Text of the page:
Little could Edward Pola and George Wyle have known when they wrote these lyrics from It’s the Most Wonderful Time of the Year for singer Andy Williams in 1963 that they would become not only a holiday standard, but perhaps THE idealized standard bearer for the Christmas season. The song presents a litany of traditional Christmas and holiday activities focusing on family and friend get-togethers. Hosting parties, marshmallows toasting, caroling in the snow, bells jingling, happy greetings, friends coming to call and all the wonderful images of a Hallmark Christmas ad neatly captured in one song.
But is Christmas really the happiest season of all or the most wonderful time of the year? Today, just nine days before Christmas I know for certain it’s not the happiest season of all – at least not for many people. At this very moment among my dear friends an adult mother holds vigil at the hospital bed of her aging and frail mother watching her progress ebb and flow. As she and her siblings struggle to make the best decisions, I doubt she would consider this the happiest season of all.
A young mother battles yet another round of cancer that has recurred in her well-lived life. Having walked this road before, she and her family are all too familiar with the devastation that lies ahead and the uncertainty of this path. No happy season for them.
Another family struggles with finding balance and peace in their relationship. One step toward resolution and perhaps two steps backward.
A lovely woman recently and unexpectedly widowed is now left alone as primary care taker for her chronically ill adult son.
A young family grieves the overwhelming loss of a small child. And for another family they face the anniversary of the loss of a beloved husband and father, while still another prepares for their first Christmas without the patriarch of the their family.
All these are local families, friends that I love dearly. At the regional level families have been devastated with personal loss, injury and death as the result of the very recent Smoky Mountain fires. Fourteen lives gone entirely too soon. No happy season here. Only cold stark reality of pain and loss.
At least outwardly that is what it would appear.
If joy and happiness are based upon the Christmas image portrayed in this song , then the reason this is the most wonderful time of year rests in the parties, social activities, friends and family events, snow accumulation, hot chocolate and festive decorations. And if your life circumstances don’t align with those expectations, well – you’re out of luck. No happy season for you. Perhaps that’s exactly WHY this isn’t a happy season for so many folks. Their lives may not be facing the enormity of some of my friends but everyone, everywhere is facing some sort of daily battle. And at times that battle seems to be defeating us.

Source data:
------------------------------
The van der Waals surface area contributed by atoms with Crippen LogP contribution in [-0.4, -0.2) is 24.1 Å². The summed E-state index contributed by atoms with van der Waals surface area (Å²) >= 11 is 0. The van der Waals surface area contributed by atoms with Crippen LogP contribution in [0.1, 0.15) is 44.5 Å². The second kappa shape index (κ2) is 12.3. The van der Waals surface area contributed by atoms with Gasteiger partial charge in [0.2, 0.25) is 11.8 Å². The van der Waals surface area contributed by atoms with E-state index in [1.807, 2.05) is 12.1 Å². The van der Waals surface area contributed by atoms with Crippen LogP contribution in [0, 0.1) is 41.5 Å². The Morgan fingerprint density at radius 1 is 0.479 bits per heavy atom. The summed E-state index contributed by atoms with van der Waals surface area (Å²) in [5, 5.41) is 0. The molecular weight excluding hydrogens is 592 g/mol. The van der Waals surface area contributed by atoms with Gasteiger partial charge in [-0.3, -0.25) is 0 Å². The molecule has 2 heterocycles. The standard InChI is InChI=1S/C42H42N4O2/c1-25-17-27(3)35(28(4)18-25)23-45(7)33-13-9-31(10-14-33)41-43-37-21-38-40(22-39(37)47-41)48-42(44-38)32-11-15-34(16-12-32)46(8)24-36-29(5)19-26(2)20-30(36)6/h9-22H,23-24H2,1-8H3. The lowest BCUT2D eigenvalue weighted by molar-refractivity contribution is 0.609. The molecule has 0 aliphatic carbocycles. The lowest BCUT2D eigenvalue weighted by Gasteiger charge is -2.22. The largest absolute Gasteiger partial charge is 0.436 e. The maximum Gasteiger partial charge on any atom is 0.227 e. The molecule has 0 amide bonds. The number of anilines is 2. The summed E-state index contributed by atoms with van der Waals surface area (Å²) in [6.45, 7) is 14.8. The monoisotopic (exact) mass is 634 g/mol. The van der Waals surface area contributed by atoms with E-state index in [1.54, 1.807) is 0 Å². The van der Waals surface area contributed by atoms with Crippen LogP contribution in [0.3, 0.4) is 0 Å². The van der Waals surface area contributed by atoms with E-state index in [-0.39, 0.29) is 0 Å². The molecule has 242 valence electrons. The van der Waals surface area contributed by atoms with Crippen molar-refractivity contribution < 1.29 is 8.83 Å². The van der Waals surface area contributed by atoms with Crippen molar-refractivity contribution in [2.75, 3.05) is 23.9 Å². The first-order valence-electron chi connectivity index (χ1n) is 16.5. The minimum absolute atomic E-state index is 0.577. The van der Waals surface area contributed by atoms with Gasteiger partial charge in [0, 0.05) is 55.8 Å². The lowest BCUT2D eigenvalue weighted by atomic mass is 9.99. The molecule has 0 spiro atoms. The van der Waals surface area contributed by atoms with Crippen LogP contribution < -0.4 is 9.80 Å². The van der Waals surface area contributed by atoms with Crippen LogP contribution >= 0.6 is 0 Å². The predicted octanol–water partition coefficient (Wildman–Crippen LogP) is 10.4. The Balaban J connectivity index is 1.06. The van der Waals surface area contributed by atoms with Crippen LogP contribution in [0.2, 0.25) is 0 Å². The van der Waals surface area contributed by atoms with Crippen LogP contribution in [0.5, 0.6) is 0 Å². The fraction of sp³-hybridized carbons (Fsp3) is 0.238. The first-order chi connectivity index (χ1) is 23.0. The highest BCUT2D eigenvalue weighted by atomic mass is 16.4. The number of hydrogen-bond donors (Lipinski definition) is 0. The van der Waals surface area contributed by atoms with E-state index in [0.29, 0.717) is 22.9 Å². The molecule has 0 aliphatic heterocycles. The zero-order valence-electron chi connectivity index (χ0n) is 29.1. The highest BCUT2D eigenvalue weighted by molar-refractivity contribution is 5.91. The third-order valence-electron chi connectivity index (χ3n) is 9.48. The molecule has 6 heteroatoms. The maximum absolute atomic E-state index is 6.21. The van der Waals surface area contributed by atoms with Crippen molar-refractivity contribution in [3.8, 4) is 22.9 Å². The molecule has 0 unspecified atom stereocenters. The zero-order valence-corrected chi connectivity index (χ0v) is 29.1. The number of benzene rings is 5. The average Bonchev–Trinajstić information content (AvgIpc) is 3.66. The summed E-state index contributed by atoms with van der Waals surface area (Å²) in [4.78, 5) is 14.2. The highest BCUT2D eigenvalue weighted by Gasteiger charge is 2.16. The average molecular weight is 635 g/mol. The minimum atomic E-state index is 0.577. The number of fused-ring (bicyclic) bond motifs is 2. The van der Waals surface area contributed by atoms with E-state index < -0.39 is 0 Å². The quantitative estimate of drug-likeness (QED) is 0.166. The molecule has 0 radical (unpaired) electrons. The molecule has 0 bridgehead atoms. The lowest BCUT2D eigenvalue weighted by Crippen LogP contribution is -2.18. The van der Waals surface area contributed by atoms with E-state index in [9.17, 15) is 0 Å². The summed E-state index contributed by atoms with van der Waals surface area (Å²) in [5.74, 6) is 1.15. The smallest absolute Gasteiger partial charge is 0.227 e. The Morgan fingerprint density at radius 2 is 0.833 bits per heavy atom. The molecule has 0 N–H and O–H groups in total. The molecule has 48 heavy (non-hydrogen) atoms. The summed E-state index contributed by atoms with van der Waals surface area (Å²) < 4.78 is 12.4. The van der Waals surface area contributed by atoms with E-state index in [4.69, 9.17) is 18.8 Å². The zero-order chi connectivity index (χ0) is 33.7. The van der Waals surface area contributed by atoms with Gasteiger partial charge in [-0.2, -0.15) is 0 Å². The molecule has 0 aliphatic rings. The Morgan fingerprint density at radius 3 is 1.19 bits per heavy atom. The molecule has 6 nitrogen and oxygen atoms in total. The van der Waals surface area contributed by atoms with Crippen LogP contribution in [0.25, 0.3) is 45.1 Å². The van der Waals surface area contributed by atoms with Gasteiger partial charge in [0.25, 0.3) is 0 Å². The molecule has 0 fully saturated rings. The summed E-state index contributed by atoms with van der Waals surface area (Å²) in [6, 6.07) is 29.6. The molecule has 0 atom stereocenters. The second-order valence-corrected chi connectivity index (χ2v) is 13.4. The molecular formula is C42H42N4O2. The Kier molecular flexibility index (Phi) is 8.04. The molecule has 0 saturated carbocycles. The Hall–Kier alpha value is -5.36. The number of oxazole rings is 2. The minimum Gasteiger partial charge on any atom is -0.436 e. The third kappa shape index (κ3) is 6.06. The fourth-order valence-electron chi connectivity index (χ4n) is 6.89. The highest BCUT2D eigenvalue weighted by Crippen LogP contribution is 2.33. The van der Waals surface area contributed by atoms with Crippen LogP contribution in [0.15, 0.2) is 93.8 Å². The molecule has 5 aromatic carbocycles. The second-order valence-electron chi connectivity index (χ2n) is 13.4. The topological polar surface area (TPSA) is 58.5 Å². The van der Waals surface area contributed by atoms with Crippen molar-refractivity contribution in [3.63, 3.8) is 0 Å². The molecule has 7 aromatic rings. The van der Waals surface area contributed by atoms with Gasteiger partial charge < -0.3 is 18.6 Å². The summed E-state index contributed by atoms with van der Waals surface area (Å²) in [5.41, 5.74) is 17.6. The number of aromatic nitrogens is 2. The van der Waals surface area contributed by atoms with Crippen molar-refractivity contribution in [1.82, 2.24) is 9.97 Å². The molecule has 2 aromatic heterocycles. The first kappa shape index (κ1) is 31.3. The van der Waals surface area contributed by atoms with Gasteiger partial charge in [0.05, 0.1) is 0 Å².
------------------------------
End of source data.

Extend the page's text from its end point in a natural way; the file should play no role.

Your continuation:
But notice I said, “IF joy and happiness are based upon that Christmas image . . .” Granted the world has done a terrific job of promoting this image. And most of us buy into it to a bit. After all, we DO decorate to some extent (some a lot more than others), we do participate in parties and social events – even if we complain about having to go. We do love the “idea” of a white Christmas with just enough snow for beauty and maybe some sledding but certainly nothing that would delay traffic! And we do carefully plan our calendars to coordinate all the events, activities and gift buying so that no one is left out.
Is this the source of Christmas joy? The events, the activities. Even the Hallmark Christmas movies that I must confess I love, center each drama around an extraordinarily predictable plot that always involves a “Christmas miracle.” Lots of people are waiting on a Christmas miracle, but it’s not one that Hallmark can provide.The Christmas miracle they need was manifested more than 2000 years ago and it came in the form of a tiny baby, born to an unlikely young couple, in the most unlikely place – a stable, a barn – a shelter for livestock.
God came to earth in the flesh. Not necessarily to bring us ‘happiness’ but he is the source of our joy. And our joy is based on one simple but beautiful truth. This tiny baby, this bundle of divinity wrapped in human flesh brought us the most important Christmas miracle of all – HOPE. Christ entered the world in a dark time; political tensions were high, the masses felt disenfranchised, oppressed and the long promised Messiah almost seemed a distant memory for God has been silent with his chosen people for more than 400 years. Where was the hope? The hope of a conquering King, a Redeemer, the one who was to “proclaim freedom to the captives?”
And then the REAL Christmas miracle happened. God showed up in the most unlikely of places and forms in order to show HIS love for us and to give us HOPE. Because it is hope that sustains us even in the darkest of hours. Hope for a cure, hope for restoration of families, hope for peace and reconciliation in conflict, hope that when our loved one is gone – that in the future we shall be reunited. That is the basis for our joy. Happiness is temporary and based upon circumstances, but joy is a state of heart. Christ fills us with joy because in Him we have this everlasting hope.
Perhaps this Christmas isn’t your hap-happiest season of all. But take comfort, you have hope. Wherever you are, whatever your situation, Christ is there to give you HOPE through his everlasting life. Remember, “The thief comes to steal, kill and destroy, Christ comes to give us life and give it abundantly.” (And eternally.) John 10:10
So, enjoy your decorations, participate in events of your choosing, celebrate with family and friends but do not look to these for your happiness. Our joy, our hope is in the tiny baby born in the most humble conditions imaginable. The WORD became Flesh to bring us life and light. May your Christmas season be filled with Light, Life, and HOPE.